Iraqi Christians are begging for help from the civilized world after Mosul, the northern city where they have lived and worshiped for 2,000 years, was purged of non-Muslims by ISIS, the jihadist terror group that claims to have established its own nation in the region.
Assyrian Christians, including Chaldean and Syriac Catholics, Syriac Orthodox and followers of the Assyrian Church of the East have roots in present day Iraq, Turkey, Syria and Iran that stretch back to the time of Jesus Christ. While they have long been a minority and have faced persecution in the past, they had never been driven completely from their homes as has happened in Mosul under ISIS. When the terror group ordered all to convert to Islam, pay a religious tax or face execution, many chose another option: flight.
“By 12 noon on Saturday, the Christians — all of them — left the city,” Yousif Habash, an Iraqi-born bishop of the Syriac Catholic Church, told FoxNews.com.
Mosul, Iraq’s second-largest city, included 60,000 Christians in 2003. By last month, the number had dwindled to just 35,000. It now stands at zero, according to Ignatius Yousef Younan III, patriarch of the Syrian Catholic Church.
“We have to pray to wake our master, the Lord Jesus,” a somber Younan, who was in Mosul earlier this month and has discussed the situation with the Pope, said Wednesday on Fox & Friends.
Habash, who roundly criticized the Obama administration and the United Nations, specifically, for what he called their “careless absence” in taking action against the militants, said such violent intolerance demanded action from the international community.
“Where is the conscience of the world? Where is the United Nations? Where is the American administration to protect peace and justice?” he asked. “Nobody has said a word.”
Mosul, Iraq’s second-largest city, is the “first cradle of Christianity in Iraq,” Habash said. But after Islamic militants seized the city on June 10, Arabic letters with a chilling ultimatum were left at the homes of Iraqi Christians.
“The letter said that if you don’t convert or if you don’t pay, there is a sword between you and us, meaning execution,” Habash said.
Iraqi Prime Minister Nouri al-Maliki condemned ISIS’s actions on Sunday, a day after Mosul’s Christian population fled to other areas, such as the nearby self-rule Kurdish region.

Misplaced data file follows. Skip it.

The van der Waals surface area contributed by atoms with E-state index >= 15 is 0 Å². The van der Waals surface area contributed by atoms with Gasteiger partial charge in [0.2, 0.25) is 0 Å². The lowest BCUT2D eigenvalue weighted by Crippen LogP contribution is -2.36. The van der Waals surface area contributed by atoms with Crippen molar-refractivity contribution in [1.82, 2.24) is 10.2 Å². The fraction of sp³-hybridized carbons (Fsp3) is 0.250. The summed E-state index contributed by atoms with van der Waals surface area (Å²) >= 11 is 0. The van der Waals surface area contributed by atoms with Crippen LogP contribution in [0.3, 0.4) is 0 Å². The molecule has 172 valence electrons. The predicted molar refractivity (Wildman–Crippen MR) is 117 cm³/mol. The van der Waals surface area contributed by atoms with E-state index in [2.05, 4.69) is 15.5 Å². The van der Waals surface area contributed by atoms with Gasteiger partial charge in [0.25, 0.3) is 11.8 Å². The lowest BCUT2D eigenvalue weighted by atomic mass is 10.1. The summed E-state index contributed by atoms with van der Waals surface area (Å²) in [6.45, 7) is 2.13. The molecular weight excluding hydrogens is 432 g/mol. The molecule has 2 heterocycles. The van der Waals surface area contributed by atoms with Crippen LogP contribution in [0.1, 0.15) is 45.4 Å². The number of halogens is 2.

“What is being done by the Daesh terrorist gang against our Christian citizens in Ninevah province, and their aggression against the churches and houses of worship in the areas under their control reveals beyond any doubt the extremist criminal and terrorist nature of this group,” al-Maliki said in a statement released by his office. “Those people, through their crimes, are revealing their true identity and the false allegations made here and there about the existence of revolutionaries among their ranks.”
Pope Francis also called for an end to Christian persecution in Mosul, holding a moment of silence Sunday in St. Peter’s Square at the Vatican.
“Violence isn’t overcome with violence. Violence is conquered with peace,” the pope told the crowd. “Our brothers and sisters are persecuted, they are chased away.”
The U.N. said on Sunday that at least 400 families from Mosul — including other religious and ethnic minority groups — had sought refuge in the northern provinces of Irbil and Dohuk.
Dr. Sallama Al Khafaji, a member of the Iraq High Commission for Human Rights, reportedly told a local news agency that ISIS militants forced their way into the home of an Assyrian family in Mosul, demanding a “jizya” or poll tax. When the family said they could not produce the money, three jihadist militants raped the mother and daughter in front of the husband and father, who later committed suicide, according to the report.
Mosul is home to some of the most ancient Christian communities, but the number of Christians has dwindled since 2003. On Sunday, militants seized the 1,800-year old Mar Behnam Monastery, about 15 miles south of Mosul. The resident clergymen left to the nearby city of Qaraqoush, according to local residents.
Irbil’s governor, Nawzad Hadi, has pledged to protect fleeing Christians and other minority groups. The territory is currently home to more than 2 million refugees and internally displaced people from Iraq and Syria, according to the United Nations.
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